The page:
Challenge to Hubbers--Learn to Critique Yourself by Tearing Apart My Poem!
As a writer, it is important to be able to look back over your work and proofread and correct it. There are a few ways to improve as a writer and those ways are as follows:
- Read works from better authors or hubbers. They are famous or score high for a reason. When you read them, you learn from them.
- Follow the writing process. Brainstorm, Research, Rough Draft, Revision (repeat as needed, but I suggest two revisions including reading your writing out loud), and Final.
- Continue writing, no matter what. If you enjoy writing but are getting discouraged, don't give up. Just keep on writing and you will get better.
- Put your work in the hands of friends and (even better) strangers. Get ones that will tell you truthfully what they think, but in a polite manner. Constructive Criticism is key.
- Learn to be your own worse critic. You can feel satisfied about your work. There is nothing wrong with that. But a rough draft is not your best work. Read it over and think of ways to improve it.
I know what some of you (who have read my hubs) might be thinking: "Your writing is always full of typos and weird sentences. Follow your own advice!" To that, I say, "No." I know the process, but because of all the good writers on this site, I tend to put up stories that are really half finished to get a strangers critique. All the people around me walk on eggshells and won't be brutally honest.
So . . .
TEAR UP THIS POEM! Just rip it to shreds. It is my poem, but it pretty much is horrible. I want to put it out there for you to see how a poem that I think is "okay" can be changed with suggestions from critics to make it "very good" and also to have you experience the mindset you need to be in to critique yourself. Just have at it and don't leave one flaw unnoticed in the comments! (I have numbered some lines for possible reference in the comments. The numbers are not apart of the poem)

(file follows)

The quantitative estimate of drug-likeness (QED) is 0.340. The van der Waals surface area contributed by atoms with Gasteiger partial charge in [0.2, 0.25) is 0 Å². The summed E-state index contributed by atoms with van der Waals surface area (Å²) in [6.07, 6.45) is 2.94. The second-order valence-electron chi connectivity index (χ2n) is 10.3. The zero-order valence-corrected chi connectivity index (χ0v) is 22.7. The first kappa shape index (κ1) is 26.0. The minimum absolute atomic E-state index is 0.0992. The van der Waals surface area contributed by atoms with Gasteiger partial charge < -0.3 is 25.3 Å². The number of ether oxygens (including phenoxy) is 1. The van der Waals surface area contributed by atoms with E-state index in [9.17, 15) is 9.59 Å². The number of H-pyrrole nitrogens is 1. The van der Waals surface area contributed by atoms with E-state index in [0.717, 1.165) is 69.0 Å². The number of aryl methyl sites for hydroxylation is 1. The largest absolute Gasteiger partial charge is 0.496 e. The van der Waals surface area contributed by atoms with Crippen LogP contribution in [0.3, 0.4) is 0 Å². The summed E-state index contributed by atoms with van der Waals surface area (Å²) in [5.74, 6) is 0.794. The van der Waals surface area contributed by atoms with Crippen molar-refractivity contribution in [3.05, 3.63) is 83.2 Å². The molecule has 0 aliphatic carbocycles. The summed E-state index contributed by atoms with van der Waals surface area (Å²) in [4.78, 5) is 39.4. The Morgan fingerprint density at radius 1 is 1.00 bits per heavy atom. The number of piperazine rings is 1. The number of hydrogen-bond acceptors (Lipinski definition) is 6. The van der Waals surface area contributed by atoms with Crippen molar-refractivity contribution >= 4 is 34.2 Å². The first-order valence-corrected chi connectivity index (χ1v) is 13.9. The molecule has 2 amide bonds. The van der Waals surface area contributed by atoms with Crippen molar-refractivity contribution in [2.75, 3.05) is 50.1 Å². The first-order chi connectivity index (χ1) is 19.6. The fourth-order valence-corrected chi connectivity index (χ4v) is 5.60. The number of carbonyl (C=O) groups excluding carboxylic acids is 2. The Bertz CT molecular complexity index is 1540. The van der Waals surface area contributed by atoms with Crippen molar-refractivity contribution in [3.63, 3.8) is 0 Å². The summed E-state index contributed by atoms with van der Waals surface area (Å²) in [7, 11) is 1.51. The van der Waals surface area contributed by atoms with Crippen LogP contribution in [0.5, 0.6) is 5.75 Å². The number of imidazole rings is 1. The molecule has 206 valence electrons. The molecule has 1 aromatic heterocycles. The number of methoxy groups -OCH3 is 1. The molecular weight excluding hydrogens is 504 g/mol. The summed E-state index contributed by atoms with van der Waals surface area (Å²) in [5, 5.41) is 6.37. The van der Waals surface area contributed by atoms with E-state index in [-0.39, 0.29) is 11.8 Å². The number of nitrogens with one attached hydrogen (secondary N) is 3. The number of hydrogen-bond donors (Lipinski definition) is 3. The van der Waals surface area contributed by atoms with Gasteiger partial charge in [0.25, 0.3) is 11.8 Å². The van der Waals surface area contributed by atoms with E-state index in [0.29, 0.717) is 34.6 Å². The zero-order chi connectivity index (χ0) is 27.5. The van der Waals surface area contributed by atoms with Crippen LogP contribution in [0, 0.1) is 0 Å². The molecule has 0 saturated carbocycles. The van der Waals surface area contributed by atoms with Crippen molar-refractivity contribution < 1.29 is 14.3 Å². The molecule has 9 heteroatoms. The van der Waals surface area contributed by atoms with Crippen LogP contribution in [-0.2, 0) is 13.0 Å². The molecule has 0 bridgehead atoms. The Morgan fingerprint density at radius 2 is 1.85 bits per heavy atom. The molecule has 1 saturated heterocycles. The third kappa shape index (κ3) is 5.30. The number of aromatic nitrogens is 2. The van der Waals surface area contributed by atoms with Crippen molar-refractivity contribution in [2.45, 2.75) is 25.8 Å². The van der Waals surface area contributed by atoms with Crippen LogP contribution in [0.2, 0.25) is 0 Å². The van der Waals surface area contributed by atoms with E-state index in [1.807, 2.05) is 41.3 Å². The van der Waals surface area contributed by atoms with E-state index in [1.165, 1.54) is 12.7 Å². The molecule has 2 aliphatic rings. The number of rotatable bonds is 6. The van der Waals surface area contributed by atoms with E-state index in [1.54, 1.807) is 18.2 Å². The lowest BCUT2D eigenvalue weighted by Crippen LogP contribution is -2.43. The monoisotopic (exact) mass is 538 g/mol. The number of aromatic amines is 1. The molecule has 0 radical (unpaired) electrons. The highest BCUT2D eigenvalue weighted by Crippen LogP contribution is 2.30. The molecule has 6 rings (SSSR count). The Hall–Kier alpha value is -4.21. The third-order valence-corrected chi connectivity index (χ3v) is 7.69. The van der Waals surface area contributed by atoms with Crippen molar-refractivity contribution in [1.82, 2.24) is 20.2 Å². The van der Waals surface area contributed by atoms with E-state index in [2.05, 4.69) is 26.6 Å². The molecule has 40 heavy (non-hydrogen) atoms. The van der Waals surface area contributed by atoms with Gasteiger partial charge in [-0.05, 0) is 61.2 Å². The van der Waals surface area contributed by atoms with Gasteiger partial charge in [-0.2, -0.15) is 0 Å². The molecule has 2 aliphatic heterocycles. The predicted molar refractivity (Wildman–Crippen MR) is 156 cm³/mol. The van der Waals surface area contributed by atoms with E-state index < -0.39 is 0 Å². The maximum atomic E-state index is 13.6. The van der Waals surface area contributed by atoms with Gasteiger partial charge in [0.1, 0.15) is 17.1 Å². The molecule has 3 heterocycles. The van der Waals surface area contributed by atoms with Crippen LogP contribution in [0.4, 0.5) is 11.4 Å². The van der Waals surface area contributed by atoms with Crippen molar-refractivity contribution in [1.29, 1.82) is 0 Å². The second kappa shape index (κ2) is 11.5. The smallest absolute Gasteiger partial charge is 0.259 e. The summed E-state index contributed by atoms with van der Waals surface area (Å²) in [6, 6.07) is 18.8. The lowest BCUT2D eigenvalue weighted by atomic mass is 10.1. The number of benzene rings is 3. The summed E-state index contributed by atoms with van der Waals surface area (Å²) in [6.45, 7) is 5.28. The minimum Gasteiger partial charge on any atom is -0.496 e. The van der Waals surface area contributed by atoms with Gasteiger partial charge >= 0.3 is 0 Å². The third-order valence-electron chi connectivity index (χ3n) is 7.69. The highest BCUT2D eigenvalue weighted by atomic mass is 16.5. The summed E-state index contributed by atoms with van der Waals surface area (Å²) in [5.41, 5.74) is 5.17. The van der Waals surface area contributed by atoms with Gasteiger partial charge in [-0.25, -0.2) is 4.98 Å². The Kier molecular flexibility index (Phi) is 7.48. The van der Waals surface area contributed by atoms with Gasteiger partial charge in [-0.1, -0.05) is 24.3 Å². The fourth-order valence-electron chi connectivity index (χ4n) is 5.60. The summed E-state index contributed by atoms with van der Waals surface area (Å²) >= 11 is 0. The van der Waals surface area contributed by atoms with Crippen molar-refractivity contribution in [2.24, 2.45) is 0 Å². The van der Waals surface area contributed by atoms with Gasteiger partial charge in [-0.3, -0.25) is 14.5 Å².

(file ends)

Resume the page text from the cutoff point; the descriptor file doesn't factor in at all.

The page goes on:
Love's Bitter Shore by me
2. "Ours" is mine, "we" is me
and years may pass, but it will be
I and he will never stay.
5. Was it so hard to see
that his unsteady tempo was complimented by me
in our life's calming vertigo?
8. "Let love guide you
as it embraces and stabs you
and then leaves you raped and alone"
11. Have truer words been spoken
to test my love's devotion
sitting aside the night's evening tide?
14. And if those words are true . . .
15. Then I do detest that what is best, to free my impish soul,
is to, indeed, speak my secret that must earnestly be told.
By God's grace, pray that my wild heart upholds.
18. And I must insist in keeping
that my soul neither sighs nor is weeping
to this so unromantic a tale.
21. But though the dawn is waken,
not a breath of mine was taken
to set myself away from love's cold grasp.
24. Truly, I know that it will never be
that "we" will never be I and he.
I will always stand stagnant on love's bitter shore.